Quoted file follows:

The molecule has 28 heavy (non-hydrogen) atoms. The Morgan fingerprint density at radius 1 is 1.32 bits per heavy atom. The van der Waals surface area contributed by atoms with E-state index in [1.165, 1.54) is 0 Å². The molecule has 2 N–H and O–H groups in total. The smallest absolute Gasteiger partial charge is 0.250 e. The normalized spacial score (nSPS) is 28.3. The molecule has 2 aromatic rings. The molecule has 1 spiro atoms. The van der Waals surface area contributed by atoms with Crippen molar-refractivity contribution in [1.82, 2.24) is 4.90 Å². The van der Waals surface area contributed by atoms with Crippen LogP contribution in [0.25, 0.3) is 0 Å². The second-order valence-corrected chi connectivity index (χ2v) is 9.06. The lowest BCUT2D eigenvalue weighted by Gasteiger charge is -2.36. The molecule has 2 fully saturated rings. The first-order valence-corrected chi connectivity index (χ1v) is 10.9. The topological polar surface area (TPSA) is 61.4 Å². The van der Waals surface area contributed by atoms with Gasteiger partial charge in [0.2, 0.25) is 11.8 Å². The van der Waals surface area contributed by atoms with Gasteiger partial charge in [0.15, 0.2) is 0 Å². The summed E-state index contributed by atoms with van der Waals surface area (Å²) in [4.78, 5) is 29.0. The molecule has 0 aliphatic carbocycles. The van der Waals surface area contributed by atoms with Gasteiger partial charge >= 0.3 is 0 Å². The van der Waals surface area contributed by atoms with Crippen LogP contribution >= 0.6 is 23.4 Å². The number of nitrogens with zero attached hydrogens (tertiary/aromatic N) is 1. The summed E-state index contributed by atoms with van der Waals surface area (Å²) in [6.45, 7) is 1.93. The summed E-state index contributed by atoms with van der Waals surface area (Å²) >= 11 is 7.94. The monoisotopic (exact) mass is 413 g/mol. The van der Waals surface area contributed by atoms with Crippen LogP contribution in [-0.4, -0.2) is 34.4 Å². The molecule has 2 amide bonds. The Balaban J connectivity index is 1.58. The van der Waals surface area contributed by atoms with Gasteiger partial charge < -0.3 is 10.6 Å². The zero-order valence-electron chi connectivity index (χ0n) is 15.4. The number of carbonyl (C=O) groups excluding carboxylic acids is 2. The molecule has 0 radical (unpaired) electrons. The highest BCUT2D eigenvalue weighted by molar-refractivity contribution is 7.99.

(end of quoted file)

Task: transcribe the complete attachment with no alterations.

The molecule has 28 heavy (non-hydrogen) atoms. The Morgan fingerprint density at radius 1 is 1.32 bits per heavy atom. The van der Waals surface area contributed by atoms with E-state index in [1.165, 1.54) is 0 Å². The molecule has 2 N–H and O–H groups in total. The smallest absolute Gasteiger partial charge is 0.250 e. The normalized spacial score (nSPS) is 28.3. The molecule has 2 aromatic rings. The molecule has 1 spiro atoms. The van der Waals surface area contributed by atoms with Crippen molar-refractivity contribution in [1.82, 2.24) is 4.90 Å². The van der Waals surface area contributed by atoms with Crippen LogP contribution in [0.25, 0.3) is 0 Å². The second-order valence-corrected chi connectivity index (χ2v) is 9.06. The lowest BCUT2D eigenvalue weighted by Gasteiger charge is -2.36. The molecule has 2 fully saturated rings. The first-order valence-corrected chi connectivity index (χ1v) is 10.9. The topological polar surface area (TPSA) is 61.4 Å². The van der Waals surface area contributed by atoms with Gasteiger partial charge in [0.2, 0.25) is 11.8 Å². The van der Waals surface area contributed by atoms with Gasteiger partial charge in [0.15, 0.2) is 0 Å². The summed E-state index contributed by atoms with van der Waals surface area (Å²) in [4.78, 5) is 29.0. The molecule has 0 aliphatic carbocycles. The van der Waals surface area contributed by atoms with Gasteiger partial charge >= 0.3 is 0 Å². The van der Waals surface area contributed by atoms with Crippen LogP contribution >= 0.6 is 23.4 Å². The number of nitrogens with zero attached hydrogens (tertiary/aromatic N) is 1. The summed E-state index contributed by atoms with van der Waals surface area (Å²) in [6.45, 7) is 1.93. The summed E-state index contributed by atoms with van der Waals surface area (Å²) >= 11 is 7.94. The monoisotopic (exact) mass is 413 g/mol. The van der Waals surface area contributed by atoms with Crippen LogP contribution in [-0.4, -0.2) is 34.4 Å². The molecule has 2 amide bonds. The Balaban J connectivity index is 1.58. The van der Waals surface area contributed by atoms with Gasteiger partial charge < -0.3 is 10.6 Å². The zero-order valence-electron chi connectivity index (χ0n) is 15.4. The number of carbonyl (C=O) groups excluding carboxylic acids is 2. The molecule has 0 radical (unpaired) electrons. The highest BCUT2D eigenvalue weighted by molar-refractivity contribution is 7.99.